With Novel Hall under threat of being closed and demolished, every performance there is taking on added poignancy. So it is fitting that Briton Akram Khan, who has contributed so much to the Novel Hall dance series since his first appearance in Taipei under its auspices in 2002, should be bringing his acclaimed solo show DESH as the second and final work in this year’s series, even if the show is being held at the National Theater, not Novel Hall.
Khan was last seen in Taipei almost a year ago, when he joined forces with Taiwanese dancer extraordinaire Sheu Fang-yi (許芳宜) to perform Gnosis as part of her “Timeless” show at the National Theater. Their performances were even more memorable than when he first performed Gnosis at Novel Hall in May 2010 with Japanese Taiko drummer Yoshie Sunahata.
Khan arrived in Taipei yesterday with a schedule filled with meetings with press, rehearsals and an audition for dancers for his London-based company. Elaine Huang (黃麗宇), Novel Hall’s public relations manager, said more than 80 dancers had eagerly signed up for today’s audition.
However, dancers and non-dancers alike have been eagerly awaiting DESH since it was first announced that Khan would be bringing it to Taipei. The 2011 work is probably Khan’s most personal to date, with critics in London and elsewhere declaring it his masterpiece.
The 39-year-old London-born Khan, who originally trained in Kathak, a form of Indian dance that combines dance and storytelling, went on to study ballet, contemporary dance and physical theater at university. His creations, whether focused on classical Kathak, or productions like Gnosis and Bahok, and whether solo, duet, or ensemble, have maintained that storytelling center.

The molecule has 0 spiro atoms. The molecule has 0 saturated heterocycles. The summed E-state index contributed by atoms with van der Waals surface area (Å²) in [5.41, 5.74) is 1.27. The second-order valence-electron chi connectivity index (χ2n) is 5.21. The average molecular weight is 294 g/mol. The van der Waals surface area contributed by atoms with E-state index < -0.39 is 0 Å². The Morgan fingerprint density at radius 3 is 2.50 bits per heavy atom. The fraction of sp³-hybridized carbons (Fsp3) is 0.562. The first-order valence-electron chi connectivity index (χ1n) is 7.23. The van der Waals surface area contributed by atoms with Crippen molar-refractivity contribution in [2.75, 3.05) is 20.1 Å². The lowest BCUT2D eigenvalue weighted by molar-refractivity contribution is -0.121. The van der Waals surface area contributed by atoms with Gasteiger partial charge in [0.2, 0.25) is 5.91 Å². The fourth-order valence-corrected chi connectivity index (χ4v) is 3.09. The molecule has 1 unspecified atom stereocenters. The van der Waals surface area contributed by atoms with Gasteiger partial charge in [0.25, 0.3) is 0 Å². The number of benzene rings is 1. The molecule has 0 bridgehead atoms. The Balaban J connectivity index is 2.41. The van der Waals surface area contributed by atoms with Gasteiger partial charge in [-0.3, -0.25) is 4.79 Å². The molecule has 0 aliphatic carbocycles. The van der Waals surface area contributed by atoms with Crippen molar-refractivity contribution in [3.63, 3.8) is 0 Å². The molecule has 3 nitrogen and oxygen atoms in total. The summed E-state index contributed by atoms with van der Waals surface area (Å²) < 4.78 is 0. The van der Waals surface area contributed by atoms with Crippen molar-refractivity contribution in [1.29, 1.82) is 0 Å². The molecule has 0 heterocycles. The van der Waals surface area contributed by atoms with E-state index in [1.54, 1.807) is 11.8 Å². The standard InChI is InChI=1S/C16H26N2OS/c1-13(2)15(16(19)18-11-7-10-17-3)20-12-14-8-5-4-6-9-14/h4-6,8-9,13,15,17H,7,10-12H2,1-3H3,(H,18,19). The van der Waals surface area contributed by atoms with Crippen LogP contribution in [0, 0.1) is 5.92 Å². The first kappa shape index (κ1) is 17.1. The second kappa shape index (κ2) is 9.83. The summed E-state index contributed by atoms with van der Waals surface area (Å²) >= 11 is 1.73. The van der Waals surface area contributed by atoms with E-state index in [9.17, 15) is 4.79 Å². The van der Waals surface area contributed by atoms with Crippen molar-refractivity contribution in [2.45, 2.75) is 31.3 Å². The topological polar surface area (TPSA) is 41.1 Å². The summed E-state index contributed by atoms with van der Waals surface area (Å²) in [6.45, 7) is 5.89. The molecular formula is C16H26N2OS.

What: DESH by Akram Khan
When: Friday and Saturday at 7:30pm, Sunday at 2:30pm
Where: National Theater (國家戲劇院), 21-1 Zhongshan S Rd, Taipei City (台北市中山南路21-1號)
Admission: NT$600 to NT$3,000; available at NTCH or Novel Hall box office, online at www.artsticket.com.tw and 7-Eleven ibon kiosks
Khan as a dancer is a joy to watch in whatever form he is working, especially when he spins — even when he is moving so slow that one can count the finger twitches or toe taps. However, when he moves fast, he can be just a blur that is more than the human eye can readily take in. If possible, his mind moves even faster, with the quicksilver jumps of thought that make conversations with him so interesting. His mind games, whether physical or verbal, are a key element of his magic.
Making sense of the past
DESH, which means “homeland” in Bengali, is about Khan’s attempt to make sense of Bangladesh, his parent’s homeland, his own identity (Briton/Bengali/Bangladeshi/Indian/Moslem) and his relationship with his father. He has mined this territory before, most notably in the brilliant and moving Zero Degrees with Sidi Larbi Cherkaoui (seen at Novel Hall in 2007), which was based on a trip Khan made to Bangladesh with a cousin.
This time the tableaux tell the stories of Bangladesh itself — its creation, its endless struggles with tidal surges and monsoons and its people — as well as favorite folktales and the struggles of Khan’s father’s life. Khan may be the only performer, but he is not the only character on stage — there is Khan as a child, a little girl, his father and a Bangladeshi everyman.
While DESH is a virtuoso solo, its production was a collaborative effort. Khan worked with some of his frequent partners, including poet Karthika Nair, who helped write the stories that Khan tells, composer Jocelyn Pook, lighting designer Michael Hulls and costume supervisor Kimie Nakano.